YVETTE COOPER: Well, you can call it what you want to Jon. I think the important thing is that this is about helping people, like those Corus workers, with additional support; we're putting in additional investment, we've got a one billion pound future jobs fund, which is particularly about creating youth jobs that never again go back to a lost generation who don't get their first job, don't get their second job and spend years unemployed because they happen to be unlucky and leave school in the middle of a recession and in the early '80s government turned its back on people; we're determined not to do that. So yes, that is part of this vision for the future, part of building Britain's future. We help those young people, we don't turn our backs on them and that's something the Conservatives have repeatedly said they will not support the investment to do.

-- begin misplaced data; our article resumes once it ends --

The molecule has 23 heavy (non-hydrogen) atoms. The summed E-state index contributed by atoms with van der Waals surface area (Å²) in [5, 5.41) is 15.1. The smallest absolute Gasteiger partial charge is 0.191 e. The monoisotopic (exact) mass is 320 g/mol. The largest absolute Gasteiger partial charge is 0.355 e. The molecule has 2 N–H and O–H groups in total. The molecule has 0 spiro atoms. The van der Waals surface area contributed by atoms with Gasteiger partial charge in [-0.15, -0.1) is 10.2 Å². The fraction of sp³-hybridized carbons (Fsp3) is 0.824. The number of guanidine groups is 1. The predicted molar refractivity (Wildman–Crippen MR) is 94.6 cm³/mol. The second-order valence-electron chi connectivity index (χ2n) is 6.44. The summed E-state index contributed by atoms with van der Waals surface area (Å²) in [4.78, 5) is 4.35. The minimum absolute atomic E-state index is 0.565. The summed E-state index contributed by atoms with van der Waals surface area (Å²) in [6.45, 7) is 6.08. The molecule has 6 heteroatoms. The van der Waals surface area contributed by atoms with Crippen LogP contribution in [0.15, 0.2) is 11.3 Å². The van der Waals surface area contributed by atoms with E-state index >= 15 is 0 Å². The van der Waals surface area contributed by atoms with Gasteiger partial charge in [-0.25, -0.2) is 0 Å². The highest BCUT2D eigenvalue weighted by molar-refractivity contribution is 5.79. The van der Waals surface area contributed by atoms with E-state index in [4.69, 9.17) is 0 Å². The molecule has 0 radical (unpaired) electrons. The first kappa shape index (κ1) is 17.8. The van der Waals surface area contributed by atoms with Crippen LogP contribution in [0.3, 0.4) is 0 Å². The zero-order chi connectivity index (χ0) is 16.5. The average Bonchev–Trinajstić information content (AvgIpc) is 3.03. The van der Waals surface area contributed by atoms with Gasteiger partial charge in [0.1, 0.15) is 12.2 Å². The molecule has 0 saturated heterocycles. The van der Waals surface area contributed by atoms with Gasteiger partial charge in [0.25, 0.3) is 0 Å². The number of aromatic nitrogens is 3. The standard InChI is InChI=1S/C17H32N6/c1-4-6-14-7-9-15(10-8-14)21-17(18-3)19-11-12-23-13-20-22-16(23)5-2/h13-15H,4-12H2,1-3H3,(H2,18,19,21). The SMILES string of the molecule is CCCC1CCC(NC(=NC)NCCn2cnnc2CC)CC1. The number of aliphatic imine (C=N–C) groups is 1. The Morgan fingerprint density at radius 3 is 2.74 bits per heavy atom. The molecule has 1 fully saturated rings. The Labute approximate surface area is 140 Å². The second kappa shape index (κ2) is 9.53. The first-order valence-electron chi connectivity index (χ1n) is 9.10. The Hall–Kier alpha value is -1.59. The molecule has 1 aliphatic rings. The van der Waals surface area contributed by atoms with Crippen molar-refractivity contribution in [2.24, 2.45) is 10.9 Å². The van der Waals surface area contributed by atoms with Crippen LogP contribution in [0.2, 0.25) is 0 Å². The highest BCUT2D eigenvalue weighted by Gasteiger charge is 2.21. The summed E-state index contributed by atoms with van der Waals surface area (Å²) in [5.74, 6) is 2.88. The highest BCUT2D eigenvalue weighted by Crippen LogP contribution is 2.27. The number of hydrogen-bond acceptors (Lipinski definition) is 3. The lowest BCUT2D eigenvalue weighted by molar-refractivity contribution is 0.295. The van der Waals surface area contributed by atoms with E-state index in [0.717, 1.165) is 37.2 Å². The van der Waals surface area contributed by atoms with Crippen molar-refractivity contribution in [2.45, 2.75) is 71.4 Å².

JON SOPEL: But am I not right in thinking that that has already been pre-announced?
YVETTE COOPER: Well we're going to be, we're going to be getting the bids in for the first round on Tuesday. We're going to be looking at those as rapidly as possible, so that we can create a hundred thousand youth jobs, but you're right that that is something that we've been working on for some time, it was something that was announced as part of the budget but what I'm not going to do is to tell you detailed, new things which are part of the Building Britain's Future, which should be announced to Parliament tomorrow. But I can tell you is that